The Coalition's enforcement of mandatory UN Security Council resolutions in Iraq has put proliferators on notice. The Government was right to take action against Iraq's persistent failure to comply with mandatory UN Security Council resolutions requiring Saddam's regime to account for its WMD, the existence of which had been attested by UN inspectors, and its other clandestine WMD capabilities. Robust enforcement of UN Security Council resolutions was the only course of action that would ensure Saddam's compliance.
The interim Iraq Survey Group report of October last year showed that Saddam Hussein continued to pursue weapons of mass destruction, and that he was actively concealing these efforts from UN inspectors.
According to former ISG head David Kay, the ISG had: '...learned things that no UN inspector would ever have learned, given the terror regime of Saddam and the tremendous personal consequences scientists had to run by speaking the truth'. [Senate Armed Services Committee 28/1/04] Even before the search for WMD is complete, Kay has already established unequivocally that 'Iraq was in clear material violation of UN Security Council Resolution 1441'. [Senate Armed Services Committee 28/1/04]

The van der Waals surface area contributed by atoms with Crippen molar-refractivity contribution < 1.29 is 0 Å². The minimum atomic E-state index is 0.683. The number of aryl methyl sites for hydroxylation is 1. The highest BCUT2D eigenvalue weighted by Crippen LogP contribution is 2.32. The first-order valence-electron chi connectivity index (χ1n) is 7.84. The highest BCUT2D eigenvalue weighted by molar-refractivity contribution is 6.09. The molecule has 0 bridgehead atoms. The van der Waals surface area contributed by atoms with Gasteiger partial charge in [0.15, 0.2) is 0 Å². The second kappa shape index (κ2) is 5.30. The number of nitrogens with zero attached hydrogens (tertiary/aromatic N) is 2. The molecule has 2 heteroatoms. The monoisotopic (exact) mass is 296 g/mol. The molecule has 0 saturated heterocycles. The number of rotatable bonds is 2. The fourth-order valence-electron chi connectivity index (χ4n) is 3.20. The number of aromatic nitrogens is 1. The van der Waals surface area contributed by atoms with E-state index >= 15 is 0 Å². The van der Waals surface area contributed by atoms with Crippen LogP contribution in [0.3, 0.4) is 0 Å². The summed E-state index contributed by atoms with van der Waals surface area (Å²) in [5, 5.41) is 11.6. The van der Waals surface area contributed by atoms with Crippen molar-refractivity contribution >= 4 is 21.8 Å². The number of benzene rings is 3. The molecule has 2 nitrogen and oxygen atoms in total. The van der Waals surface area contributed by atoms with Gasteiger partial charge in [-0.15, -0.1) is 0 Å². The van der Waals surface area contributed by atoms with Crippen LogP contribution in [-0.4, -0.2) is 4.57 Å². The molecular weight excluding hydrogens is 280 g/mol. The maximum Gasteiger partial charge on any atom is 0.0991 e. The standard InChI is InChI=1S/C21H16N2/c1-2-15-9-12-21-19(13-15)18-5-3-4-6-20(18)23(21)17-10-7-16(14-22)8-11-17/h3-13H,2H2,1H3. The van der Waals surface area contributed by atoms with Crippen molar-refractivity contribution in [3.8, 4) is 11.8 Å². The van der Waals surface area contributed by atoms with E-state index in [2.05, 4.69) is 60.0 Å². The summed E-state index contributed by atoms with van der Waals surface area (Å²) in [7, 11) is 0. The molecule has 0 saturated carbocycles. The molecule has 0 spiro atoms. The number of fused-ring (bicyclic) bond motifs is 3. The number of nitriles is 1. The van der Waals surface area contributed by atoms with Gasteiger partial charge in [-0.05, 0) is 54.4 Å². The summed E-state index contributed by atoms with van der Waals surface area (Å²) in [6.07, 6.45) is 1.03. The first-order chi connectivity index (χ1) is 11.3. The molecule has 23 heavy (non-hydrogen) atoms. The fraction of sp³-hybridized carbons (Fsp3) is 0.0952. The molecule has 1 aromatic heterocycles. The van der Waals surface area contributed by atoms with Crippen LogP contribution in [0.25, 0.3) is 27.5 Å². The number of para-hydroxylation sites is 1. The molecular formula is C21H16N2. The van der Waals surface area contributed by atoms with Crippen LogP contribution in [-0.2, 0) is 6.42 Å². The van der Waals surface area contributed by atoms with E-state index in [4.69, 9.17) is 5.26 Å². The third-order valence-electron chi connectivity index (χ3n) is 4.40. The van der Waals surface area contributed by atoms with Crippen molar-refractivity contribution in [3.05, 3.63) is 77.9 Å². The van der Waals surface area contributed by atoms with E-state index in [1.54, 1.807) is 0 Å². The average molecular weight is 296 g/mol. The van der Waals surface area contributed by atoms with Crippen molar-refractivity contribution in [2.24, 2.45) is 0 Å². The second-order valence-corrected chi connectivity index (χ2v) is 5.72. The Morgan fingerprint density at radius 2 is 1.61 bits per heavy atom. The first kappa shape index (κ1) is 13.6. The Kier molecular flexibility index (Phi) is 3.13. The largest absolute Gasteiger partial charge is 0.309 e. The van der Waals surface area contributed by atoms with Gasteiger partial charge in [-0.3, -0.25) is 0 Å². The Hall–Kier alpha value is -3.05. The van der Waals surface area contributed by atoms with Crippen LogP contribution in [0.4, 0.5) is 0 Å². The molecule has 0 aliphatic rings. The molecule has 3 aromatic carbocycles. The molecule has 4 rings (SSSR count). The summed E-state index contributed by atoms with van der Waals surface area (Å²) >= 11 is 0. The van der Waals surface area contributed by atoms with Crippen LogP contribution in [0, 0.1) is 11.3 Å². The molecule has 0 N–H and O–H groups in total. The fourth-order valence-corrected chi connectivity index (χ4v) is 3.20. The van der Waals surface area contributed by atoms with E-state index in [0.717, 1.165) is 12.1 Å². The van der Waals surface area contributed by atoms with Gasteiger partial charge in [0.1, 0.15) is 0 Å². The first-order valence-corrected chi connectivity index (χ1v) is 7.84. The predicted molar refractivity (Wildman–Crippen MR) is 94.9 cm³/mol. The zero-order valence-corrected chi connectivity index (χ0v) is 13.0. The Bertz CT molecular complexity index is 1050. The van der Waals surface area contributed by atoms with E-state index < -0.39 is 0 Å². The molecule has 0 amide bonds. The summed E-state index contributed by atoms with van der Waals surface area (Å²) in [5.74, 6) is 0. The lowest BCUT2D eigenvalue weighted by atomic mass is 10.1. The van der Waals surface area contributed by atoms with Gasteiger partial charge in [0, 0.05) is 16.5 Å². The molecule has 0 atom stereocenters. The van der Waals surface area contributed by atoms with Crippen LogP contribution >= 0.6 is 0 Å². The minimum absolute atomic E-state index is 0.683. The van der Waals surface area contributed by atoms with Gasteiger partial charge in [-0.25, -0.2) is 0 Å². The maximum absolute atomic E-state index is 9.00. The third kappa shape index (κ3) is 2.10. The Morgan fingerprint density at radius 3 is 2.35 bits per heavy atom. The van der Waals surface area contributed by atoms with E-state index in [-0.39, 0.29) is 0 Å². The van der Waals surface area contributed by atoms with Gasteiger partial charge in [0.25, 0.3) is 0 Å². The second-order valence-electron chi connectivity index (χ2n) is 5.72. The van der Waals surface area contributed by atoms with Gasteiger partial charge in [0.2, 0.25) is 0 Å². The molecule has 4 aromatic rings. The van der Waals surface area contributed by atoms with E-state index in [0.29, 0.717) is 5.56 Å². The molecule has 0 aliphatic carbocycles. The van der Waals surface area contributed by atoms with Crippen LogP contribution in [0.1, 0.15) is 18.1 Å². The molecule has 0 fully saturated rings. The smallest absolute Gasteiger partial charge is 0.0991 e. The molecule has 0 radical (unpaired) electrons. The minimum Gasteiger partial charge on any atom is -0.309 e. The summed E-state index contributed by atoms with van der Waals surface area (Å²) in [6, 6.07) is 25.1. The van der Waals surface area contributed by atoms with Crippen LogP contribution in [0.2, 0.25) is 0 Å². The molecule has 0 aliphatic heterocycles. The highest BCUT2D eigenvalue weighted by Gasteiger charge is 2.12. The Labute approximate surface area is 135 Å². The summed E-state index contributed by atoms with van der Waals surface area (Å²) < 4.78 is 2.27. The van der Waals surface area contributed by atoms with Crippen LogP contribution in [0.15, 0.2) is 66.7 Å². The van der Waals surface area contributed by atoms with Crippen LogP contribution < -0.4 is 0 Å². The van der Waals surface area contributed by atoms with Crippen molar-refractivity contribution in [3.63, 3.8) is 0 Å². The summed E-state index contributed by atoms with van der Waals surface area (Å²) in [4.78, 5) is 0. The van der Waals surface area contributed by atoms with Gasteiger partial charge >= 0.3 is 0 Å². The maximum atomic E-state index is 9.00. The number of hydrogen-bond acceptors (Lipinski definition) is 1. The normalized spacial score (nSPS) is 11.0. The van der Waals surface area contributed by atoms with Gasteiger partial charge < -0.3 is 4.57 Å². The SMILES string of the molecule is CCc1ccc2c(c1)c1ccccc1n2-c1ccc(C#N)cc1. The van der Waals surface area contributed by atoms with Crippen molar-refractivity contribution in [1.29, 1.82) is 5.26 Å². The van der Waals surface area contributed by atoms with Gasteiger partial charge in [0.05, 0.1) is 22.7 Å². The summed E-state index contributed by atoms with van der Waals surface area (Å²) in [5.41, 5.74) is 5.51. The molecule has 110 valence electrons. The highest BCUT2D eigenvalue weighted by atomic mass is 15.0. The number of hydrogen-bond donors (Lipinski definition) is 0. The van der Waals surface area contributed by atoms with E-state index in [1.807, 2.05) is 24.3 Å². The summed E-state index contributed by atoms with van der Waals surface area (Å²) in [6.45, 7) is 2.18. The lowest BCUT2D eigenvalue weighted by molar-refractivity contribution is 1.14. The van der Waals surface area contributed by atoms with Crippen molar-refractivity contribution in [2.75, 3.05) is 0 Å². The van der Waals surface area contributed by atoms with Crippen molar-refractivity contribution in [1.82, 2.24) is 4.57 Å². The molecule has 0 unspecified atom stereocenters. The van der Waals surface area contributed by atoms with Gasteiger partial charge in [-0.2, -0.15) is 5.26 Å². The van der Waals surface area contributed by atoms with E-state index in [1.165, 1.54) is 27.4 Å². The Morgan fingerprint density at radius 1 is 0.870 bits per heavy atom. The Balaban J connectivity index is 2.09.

In Kay's view, '...think at the end of the inspection process, we'll paint a picture of an Iraq that was more dangerous than we even thought it was before the war. It was of a system collapsing. It was a country that had the capability in weapons-of-mass-destruction areas and in which terrorists, like ants to honey, were going after it'. [NBC 27/1/04]
A significant dividend of Coalition action in Iraq - but by no means the only one - has been the effect it has had in encouraging cooperation from states of proliferation concern.